Trusted referee confirmation

A process that relies on a trusted referee to establish a link to an individual. The trusted referee is determined by program-specific criteria. Examples of trusted referee include guarantor, notary and certified agent.

Appendix B: Standardized Assurance Levels for Managing Identity and Credential Risks

Table 1: Identity Assurance Levels
Level Description
4

Very high confidence required that an individual is who he or she claims to be.

Compromise could reasonably be expected to cause serious to catastrophic harm.

3

High confidence required that an individual is who he or she claims to be.

Compromise could reasonably be expected to cause moderate to serious harm.

2

Some confidence required that an individual is who he or she claims to be.

Compromise could reasonably be expected to cause minimal to moderate harm.

1

Little confidence required that an individual is who he or she claims to be.

Compromise could reasonably be expected to cause nil to minimal harm.


Table 2: Credential Assurance Levels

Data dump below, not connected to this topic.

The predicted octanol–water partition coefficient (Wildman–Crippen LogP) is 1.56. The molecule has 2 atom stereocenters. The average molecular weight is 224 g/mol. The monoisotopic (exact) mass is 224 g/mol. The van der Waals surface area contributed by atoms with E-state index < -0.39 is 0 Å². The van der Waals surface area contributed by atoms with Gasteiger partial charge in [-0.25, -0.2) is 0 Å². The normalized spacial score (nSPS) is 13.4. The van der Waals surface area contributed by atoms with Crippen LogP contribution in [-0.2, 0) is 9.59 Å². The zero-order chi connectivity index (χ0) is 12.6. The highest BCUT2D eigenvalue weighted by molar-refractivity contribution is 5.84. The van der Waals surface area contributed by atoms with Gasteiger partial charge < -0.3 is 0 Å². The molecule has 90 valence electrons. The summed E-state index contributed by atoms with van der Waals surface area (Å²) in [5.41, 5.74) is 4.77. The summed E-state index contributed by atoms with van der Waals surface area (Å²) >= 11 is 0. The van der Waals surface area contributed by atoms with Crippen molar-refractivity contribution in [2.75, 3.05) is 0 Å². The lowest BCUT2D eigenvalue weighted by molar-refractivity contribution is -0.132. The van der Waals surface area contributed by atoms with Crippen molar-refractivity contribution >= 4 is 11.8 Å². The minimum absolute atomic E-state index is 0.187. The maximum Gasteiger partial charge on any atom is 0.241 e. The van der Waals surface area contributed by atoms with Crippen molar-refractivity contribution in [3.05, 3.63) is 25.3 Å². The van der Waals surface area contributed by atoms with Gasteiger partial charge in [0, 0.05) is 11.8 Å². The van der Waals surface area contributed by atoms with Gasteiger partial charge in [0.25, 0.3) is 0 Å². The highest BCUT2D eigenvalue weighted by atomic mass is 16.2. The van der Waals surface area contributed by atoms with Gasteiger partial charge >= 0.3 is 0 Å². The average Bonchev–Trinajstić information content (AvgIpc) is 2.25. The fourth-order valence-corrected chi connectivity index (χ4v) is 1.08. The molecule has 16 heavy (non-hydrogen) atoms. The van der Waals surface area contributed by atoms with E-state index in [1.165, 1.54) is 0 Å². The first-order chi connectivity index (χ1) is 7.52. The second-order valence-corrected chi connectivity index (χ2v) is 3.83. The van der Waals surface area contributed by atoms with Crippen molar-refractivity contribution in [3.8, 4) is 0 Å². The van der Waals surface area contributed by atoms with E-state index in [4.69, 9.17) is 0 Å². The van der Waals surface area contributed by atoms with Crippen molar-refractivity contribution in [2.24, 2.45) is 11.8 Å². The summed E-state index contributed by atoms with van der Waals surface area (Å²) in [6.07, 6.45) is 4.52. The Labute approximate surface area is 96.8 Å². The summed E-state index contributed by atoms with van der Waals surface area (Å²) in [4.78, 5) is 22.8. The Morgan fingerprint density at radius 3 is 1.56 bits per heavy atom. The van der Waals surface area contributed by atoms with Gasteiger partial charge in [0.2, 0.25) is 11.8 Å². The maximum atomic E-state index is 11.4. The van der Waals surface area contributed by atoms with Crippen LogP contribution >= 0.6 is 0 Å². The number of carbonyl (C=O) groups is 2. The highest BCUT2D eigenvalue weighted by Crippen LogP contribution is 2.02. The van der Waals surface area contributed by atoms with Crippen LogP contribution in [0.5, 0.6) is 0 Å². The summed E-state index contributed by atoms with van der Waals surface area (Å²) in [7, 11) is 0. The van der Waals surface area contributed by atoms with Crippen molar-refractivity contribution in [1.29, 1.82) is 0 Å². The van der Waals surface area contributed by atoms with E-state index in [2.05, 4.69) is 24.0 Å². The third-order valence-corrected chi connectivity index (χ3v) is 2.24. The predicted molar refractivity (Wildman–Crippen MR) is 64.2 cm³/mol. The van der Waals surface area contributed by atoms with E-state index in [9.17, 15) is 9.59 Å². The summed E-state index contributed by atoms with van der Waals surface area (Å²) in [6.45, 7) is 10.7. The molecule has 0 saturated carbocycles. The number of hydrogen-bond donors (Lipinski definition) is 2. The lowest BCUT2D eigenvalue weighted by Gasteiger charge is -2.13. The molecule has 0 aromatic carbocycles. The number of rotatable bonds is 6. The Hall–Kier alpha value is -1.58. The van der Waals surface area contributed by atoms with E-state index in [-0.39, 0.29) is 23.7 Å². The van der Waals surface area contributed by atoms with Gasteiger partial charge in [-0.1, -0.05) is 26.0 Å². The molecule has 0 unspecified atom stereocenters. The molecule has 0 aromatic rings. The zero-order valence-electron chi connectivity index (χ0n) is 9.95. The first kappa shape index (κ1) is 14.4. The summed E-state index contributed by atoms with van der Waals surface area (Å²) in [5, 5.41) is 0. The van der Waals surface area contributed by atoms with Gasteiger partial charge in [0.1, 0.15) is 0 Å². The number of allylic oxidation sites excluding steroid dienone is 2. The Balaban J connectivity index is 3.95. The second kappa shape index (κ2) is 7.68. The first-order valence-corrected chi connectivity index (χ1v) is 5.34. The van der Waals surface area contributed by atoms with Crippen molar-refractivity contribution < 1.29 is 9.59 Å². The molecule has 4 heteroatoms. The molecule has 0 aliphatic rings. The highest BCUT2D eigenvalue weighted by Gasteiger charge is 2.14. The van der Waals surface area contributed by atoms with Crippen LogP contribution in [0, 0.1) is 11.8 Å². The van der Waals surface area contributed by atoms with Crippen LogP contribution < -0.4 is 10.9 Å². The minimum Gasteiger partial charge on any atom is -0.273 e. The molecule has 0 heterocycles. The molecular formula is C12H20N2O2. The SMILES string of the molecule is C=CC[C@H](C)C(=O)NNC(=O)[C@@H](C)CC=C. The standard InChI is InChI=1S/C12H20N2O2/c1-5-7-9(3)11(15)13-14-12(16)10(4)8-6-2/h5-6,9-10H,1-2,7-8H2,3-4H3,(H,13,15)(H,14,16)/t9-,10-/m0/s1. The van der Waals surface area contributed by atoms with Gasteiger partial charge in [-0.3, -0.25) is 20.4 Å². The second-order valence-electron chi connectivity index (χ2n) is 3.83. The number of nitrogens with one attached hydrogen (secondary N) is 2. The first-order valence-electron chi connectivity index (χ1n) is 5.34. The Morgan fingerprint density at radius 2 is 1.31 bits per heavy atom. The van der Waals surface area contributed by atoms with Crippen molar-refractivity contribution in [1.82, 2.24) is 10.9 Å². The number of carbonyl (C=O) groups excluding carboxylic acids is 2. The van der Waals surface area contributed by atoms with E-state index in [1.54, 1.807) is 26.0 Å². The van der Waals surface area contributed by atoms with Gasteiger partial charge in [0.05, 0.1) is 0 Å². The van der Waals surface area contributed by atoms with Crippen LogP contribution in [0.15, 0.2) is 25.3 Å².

Level Description
4

Very high confidence required that an individual has maintained control over a credential that has been entrusted to him or her and that the credential has not been compromised.

Compromise could reasonably be expected to cause serious to catastrophic harm.

3

High confidence required that an individual has maintained control over a credential that has been entrusted to him or her and that the credential has not been compromised.

Compromise could reasonably be expected to cause moderate to serious harm.

2

Some confidence required that an individual has maintained control over a credential that has been entrusted to him or her and that the credential has not been compromised.

Compromise could reasonably be expected to cause minimal to moderate harm.

1

Little confidence required that an individual has maintained control over a credential that has been entrusted to him or her and that the credential has not been compromised.

Compromise could reasonably be expected to cause nil to minimal harm.

Appendix C: Minimum Requirements to Establish an Identity Assurance Level